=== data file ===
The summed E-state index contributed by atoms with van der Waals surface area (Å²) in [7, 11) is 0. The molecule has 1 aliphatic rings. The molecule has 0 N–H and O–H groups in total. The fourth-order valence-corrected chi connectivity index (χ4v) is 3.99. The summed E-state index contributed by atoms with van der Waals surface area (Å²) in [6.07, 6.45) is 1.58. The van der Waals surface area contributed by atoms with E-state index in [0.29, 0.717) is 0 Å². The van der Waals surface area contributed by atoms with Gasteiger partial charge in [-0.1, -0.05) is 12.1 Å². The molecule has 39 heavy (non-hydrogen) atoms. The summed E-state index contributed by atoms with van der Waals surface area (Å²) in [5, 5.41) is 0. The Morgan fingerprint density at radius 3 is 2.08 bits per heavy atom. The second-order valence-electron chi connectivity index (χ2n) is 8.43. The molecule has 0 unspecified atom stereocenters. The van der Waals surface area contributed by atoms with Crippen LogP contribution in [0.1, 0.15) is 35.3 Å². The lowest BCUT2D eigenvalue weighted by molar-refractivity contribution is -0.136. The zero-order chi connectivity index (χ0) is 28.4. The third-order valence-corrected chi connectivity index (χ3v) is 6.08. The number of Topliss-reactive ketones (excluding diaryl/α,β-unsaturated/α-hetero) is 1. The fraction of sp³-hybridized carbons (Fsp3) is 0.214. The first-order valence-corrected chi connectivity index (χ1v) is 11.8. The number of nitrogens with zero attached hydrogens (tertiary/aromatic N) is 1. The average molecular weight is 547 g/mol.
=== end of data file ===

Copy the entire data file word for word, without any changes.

The summed E-state index contributed by atoms with van der Waals surface area (Å²) in [7, 11) is 0. The molecule has 1 aliphatic rings. The molecule has 0 N–H and O–H groups in total. The fourth-order valence-corrected chi connectivity index (χ4v) is 3.99. The summed E-state index contributed by atoms with van der Waals surface area (Å²) in [6.07, 6.45) is 1.58. The van der Waals surface area contributed by atoms with E-state index in [0.29, 0.717) is 0 Å². The van der Waals surface area contributed by atoms with Gasteiger partial charge in [-0.1, -0.05) is 12.1 Å². The molecule has 39 heavy (non-hydrogen) atoms. The summed E-state index contributed by atoms with van der Waals surface area (Å²) in [5, 5.41) is 0. The Morgan fingerprint density at radius 3 is 2.08 bits per heavy atom. The second-order valence-electron chi connectivity index (χ2n) is 8.43. The molecule has 0 unspecified atom stereocenters. The van der Waals surface area contributed by atoms with Crippen LogP contribution in [0.1, 0.15) is 35.3 Å². The lowest BCUT2D eigenvalue weighted by molar-refractivity contribution is -0.136. The zero-order chi connectivity index (χ0) is 28.4. The third-order valence-corrected chi connectivity index (χ3v) is 6.08. The number of Topliss-reactive ketones (excluding diaryl/α,β-unsaturated/α-hetero) is 1. The fraction of sp³-hybridized carbons (Fsp3) is 0.214. The first-order valence-corrected chi connectivity index (χ1v) is 11.8. The number of nitrogens with zero attached hydrogens (tertiary/aromatic N) is 1. The average molecular weight is 547 g/mol.